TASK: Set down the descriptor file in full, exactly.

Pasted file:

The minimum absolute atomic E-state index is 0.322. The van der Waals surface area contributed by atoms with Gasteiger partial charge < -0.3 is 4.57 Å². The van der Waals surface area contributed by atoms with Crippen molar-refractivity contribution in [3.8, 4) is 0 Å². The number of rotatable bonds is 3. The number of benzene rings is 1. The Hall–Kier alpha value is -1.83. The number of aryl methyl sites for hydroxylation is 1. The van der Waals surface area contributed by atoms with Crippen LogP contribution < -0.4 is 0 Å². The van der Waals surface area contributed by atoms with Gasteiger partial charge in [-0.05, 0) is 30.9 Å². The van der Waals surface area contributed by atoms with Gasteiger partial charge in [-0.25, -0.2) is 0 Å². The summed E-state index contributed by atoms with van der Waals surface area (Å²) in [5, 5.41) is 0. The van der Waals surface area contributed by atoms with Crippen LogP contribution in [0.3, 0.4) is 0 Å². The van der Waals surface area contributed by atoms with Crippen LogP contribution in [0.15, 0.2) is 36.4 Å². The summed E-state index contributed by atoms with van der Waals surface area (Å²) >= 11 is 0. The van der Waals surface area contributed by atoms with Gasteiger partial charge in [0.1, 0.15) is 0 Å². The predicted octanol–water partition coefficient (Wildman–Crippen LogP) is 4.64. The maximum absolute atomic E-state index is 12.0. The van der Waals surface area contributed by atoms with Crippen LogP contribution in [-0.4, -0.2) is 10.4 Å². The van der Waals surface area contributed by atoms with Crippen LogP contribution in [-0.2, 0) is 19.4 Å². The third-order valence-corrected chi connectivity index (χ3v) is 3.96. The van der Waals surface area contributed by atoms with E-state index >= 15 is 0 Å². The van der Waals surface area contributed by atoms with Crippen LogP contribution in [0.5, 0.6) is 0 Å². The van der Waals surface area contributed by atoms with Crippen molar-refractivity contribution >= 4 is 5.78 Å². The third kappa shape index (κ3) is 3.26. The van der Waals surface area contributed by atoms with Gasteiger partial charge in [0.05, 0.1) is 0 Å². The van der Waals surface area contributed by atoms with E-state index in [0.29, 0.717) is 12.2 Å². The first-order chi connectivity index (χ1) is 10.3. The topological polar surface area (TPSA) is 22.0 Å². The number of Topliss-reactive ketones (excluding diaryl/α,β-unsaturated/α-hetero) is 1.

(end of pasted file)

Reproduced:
The minimum absolute atomic E-state index is 0.322. The van der Waals surface area contributed by atoms with Gasteiger partial charge < -0.3 is 4.57 Å². The van der Waals surface area contributed by atoms with Crippen molar-refractivity contribution in [3.8, 4) is 0 Å². The number of rotatable bonds is 3. The number of benzene rings is 1. The Hall–Kier alpha value is -1.83. The number of aryl methyl sites for hydroxylation is 1. The van der Waals surface area contributed by atoms with Crippen LogP contribution < -0.4 is 0 Å². The van der Waals surface area contributed by atoms with Gasteiger partial charge in [-0.05, 0) is 30.9 Å². The van der Waals surface area contributed by atoms with Gasteiger partial charge in [-0.25, -0.2) is 0 Å². The summed E-state index contributed by atoms with van der Waals surface area (Å²) in [5, 5.41) is 0. The van der Waals surface area contributed by atoms with Crippen LogP contribution in [0.3, 0.4) is 0 Å². The van der Waals surface area contributed by atoms with Crippen LogP contribution in [0.15, 0.2) is 36.4 Å². The summed E-state index contributed by atoms with van der Waals surface area (Å²) >= 11 is 0. The van der Waals surface area contributed by atoms with Gasteiger partial charge in [0.1, 0.15) is 0 Å². The predicted octanol–water partition coefficient (Wildman–Crippen LogP) is 4.64. The maximum absolute atomic E-state index is 12.0. The van der Waals surface area contributed by atoms with Crippen LogP contribution in [-0.4, -0.2) is 10.4 Å². The van der Waals surface area contributed by atoms with Crippen LogP contribution in [-0.2, 0) is 19.4 Å². The third-order valence-corrected chi connectivity index (χ3v) is 3.96. The van der Waals surface area contributed by atoms with E-state index >= 15 is 0 Å². The van der Waals surface area contributed by atoms with Crippen LogP contribution in [0.5, 0.6) is 0 Å². The van der Waals surface area contributed by atoms with Crippen molar-refractivity contribution >= 4 is 5.78 Å². The third kappa shape index (κ3) is 3.26. The van der Waals surface area contributed by atoms with Gasteiger partial charge in [0.05, 0.1) is 0 Å². The van der Waals surface area contributed by atoms with E-state index in [0.29, 0.717) is 12.2 Å². The first-order chi connectivity index (χ1) is 10.3. The topological polar surface area (TPSA) is 22.0 Å². The number of Topliss-reactive ketones (excluding diaryl/α,β-unsaturated/α-hetero) is 1.